Brands need to realise they are no longer the custodian of their brands and instead of stressing over customer complaints, CMOs should look at the marketing opportunity, according to Salesforce APAC boss Lee Hawksley.
Speaking to AdNews, Sydney-based SVP Hawksley, says five years ago the talk was all about ripping costs out of businesses, return on equity and balance sheet items, whereas now, conversations are about adding more excitement and value to the customer experience.
“I think that's a product of the CMO role growing in terms of not only its importance, but its scale and the number of parts of the business that it actually touches,” Hawksley says.
“A smart CMO and a smart CEO realises that a customer complaint is actually a marketing opportunity whereas historically, it would never be seen that way. It's an opportunity to actually engage with a customer in an entirely different way than what was possible before.”
On the importance and changing dynamic of the CMO role, Hawksley, who was formerly SVP JAPAC at ExactTarget, which is now the Salesforce Marketing Cloud following the 2013 acquisition, says a clever CMO realises the customer is actually the custodian of their brand - not the brand itself, or their agency.
“The customer is empowered, they're vocal, they can speak without reservation on any online channel they want about any brand they want. And really, the brand is the sum of the conversations that are happening about them in the marketplace at any one given time,” he says.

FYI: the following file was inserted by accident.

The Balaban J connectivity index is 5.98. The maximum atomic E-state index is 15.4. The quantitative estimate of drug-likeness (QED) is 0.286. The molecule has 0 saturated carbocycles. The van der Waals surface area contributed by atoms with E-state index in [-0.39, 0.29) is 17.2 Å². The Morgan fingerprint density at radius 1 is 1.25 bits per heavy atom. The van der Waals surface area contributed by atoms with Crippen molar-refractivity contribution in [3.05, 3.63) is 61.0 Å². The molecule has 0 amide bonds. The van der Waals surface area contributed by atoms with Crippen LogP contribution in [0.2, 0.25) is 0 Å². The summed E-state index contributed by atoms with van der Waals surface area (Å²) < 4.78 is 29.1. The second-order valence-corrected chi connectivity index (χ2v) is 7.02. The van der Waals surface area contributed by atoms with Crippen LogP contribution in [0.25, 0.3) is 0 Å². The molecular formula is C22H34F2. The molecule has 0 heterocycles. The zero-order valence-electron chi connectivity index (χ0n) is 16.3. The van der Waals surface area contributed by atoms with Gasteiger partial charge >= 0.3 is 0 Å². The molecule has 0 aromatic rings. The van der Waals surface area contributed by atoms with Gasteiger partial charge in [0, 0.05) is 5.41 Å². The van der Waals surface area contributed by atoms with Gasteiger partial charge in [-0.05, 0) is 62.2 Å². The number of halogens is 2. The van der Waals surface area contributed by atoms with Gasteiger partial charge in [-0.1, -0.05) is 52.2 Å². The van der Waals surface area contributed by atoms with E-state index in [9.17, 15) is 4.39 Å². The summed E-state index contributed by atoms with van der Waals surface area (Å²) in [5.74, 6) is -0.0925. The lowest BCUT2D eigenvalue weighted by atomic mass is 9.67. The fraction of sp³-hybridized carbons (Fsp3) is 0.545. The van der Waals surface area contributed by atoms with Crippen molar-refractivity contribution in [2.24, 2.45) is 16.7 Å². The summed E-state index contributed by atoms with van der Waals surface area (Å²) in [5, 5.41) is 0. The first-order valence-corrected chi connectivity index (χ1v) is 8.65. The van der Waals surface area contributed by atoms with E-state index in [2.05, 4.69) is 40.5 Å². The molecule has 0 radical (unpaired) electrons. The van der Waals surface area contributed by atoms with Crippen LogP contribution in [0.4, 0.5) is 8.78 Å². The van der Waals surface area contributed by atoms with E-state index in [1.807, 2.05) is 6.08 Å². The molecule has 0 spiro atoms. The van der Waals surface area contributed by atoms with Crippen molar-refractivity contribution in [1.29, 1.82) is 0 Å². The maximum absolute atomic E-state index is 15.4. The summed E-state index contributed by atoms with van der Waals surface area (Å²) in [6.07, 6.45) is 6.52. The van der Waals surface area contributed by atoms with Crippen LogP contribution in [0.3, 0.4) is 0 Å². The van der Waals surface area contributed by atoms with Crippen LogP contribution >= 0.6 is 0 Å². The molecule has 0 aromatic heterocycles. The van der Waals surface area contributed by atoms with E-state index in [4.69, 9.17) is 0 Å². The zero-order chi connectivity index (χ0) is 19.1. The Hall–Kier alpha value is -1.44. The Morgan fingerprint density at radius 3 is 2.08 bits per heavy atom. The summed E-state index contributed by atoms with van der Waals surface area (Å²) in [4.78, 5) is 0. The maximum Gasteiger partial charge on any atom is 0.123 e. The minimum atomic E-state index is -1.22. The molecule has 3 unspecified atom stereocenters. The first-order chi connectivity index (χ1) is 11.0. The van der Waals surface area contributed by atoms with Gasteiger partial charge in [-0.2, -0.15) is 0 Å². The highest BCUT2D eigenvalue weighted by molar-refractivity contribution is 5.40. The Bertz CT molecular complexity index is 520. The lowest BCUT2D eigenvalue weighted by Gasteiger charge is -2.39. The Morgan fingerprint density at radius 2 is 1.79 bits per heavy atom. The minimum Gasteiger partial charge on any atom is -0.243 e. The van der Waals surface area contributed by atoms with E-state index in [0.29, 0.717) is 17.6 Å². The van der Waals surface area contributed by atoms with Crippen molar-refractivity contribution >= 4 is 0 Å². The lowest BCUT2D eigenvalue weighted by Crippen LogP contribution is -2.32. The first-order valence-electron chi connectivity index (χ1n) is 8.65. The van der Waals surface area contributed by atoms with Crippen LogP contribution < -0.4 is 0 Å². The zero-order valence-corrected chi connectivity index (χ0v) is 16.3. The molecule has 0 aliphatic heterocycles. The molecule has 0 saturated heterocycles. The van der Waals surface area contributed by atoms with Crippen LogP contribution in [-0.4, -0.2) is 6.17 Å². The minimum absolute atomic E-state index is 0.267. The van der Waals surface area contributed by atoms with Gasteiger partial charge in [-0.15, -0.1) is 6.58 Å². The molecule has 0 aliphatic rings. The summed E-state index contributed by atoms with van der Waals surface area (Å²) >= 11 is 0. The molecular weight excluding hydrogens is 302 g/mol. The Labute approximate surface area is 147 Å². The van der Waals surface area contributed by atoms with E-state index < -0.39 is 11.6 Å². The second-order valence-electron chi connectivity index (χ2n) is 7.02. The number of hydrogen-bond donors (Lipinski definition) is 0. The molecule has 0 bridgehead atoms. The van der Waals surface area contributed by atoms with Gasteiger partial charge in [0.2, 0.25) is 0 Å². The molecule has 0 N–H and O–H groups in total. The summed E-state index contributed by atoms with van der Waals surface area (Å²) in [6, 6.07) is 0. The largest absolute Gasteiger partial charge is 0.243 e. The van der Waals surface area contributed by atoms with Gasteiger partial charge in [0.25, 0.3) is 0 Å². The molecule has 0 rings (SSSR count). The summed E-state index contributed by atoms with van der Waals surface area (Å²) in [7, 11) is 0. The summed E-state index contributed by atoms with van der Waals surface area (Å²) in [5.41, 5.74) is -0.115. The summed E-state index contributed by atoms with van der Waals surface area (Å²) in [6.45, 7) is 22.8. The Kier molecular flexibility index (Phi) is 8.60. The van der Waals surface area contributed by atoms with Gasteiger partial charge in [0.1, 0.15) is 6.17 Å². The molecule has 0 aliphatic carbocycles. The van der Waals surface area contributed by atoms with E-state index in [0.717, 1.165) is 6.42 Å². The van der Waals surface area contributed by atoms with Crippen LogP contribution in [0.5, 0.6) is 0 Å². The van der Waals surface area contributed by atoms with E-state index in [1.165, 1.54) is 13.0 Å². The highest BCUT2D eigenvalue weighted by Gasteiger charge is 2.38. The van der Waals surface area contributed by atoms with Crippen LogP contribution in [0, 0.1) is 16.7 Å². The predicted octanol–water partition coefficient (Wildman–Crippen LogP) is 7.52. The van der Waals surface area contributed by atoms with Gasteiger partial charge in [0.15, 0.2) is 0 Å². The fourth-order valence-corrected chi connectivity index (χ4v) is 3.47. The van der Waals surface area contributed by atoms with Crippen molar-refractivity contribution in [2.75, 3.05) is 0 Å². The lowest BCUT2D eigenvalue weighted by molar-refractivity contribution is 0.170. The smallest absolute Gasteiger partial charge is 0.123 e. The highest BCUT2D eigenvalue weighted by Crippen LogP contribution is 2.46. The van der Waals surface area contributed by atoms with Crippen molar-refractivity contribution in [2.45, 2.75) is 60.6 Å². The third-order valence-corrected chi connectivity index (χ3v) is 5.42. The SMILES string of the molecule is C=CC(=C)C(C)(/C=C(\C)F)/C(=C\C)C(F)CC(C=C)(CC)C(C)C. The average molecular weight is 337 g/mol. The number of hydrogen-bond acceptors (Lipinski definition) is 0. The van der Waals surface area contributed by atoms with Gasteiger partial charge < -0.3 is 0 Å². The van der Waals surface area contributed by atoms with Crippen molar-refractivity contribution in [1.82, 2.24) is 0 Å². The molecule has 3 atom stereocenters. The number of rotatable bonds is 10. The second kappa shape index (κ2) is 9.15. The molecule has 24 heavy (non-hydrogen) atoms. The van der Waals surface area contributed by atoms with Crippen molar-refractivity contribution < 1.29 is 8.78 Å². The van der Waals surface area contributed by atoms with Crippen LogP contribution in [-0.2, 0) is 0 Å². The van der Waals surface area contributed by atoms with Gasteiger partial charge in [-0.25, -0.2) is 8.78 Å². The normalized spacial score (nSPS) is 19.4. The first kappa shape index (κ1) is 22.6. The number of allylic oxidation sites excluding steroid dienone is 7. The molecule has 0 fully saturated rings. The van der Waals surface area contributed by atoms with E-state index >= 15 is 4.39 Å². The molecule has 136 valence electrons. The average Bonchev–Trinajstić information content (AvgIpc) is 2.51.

“If those brands and CMOs and CEOs are not aware and engaging in those conversations, then they're either missing an opportunity or they're watching their brand go down.”
Big Red Group uses Salesforce
Hawksley, who leads Salesforce’s enterprise business across Asia-Pacific and deals with top marketers, explains that the conversations he is having with most CMOs are very different to what they used to be.
Salesforce, and its rivals such as Adobe, Marketo and Oracle, have been steadily increasing their share of marketers’ budgets by offering out ‘marketing cloud’ software that sees brands scrap cumbersome legacy software in favour of slicker, more seamless platforms.
Most large brands work with one of the aforementioned and once on-board, the tech platforms seek to upsell brands extra offerings such as ‘data and analytics clouds’ and ‘artificial intelligence clouds’.
Three years ago Hawksley says CMOs were campaign-centric in their thinking, explaining it was “all about campaign activation, call to actions and all of the other traditional stuff that everybody learned at university about marketing”.
He says it has changed and is no longer just about “seeing a great ad or getting sent some great direct marketing” – it’s about customer journeys, customer experience and removing friction from the processes.
Hawksley says brands are increasingly under pressure to perform better for consumers and steps must be taken to avoid frustrating the consumer.
“If you think about it at the most fundamental level, large companies have a customer at one end and a product that they want to sell at the other end and in between this is years and years of investment in front office systems, middle office systems and back office systems to connect the two things together,” he says.
“In a world where Uber allows you to get a car in two minutes with two clicks of an iPhone, that's not acceptable. That amount of friction in those systems in between is just not acceptable to a consumer anymore. So, it actually doesn't matter what product or service that you're providing, if it's more difficult than catching an Uber, it needs to change.”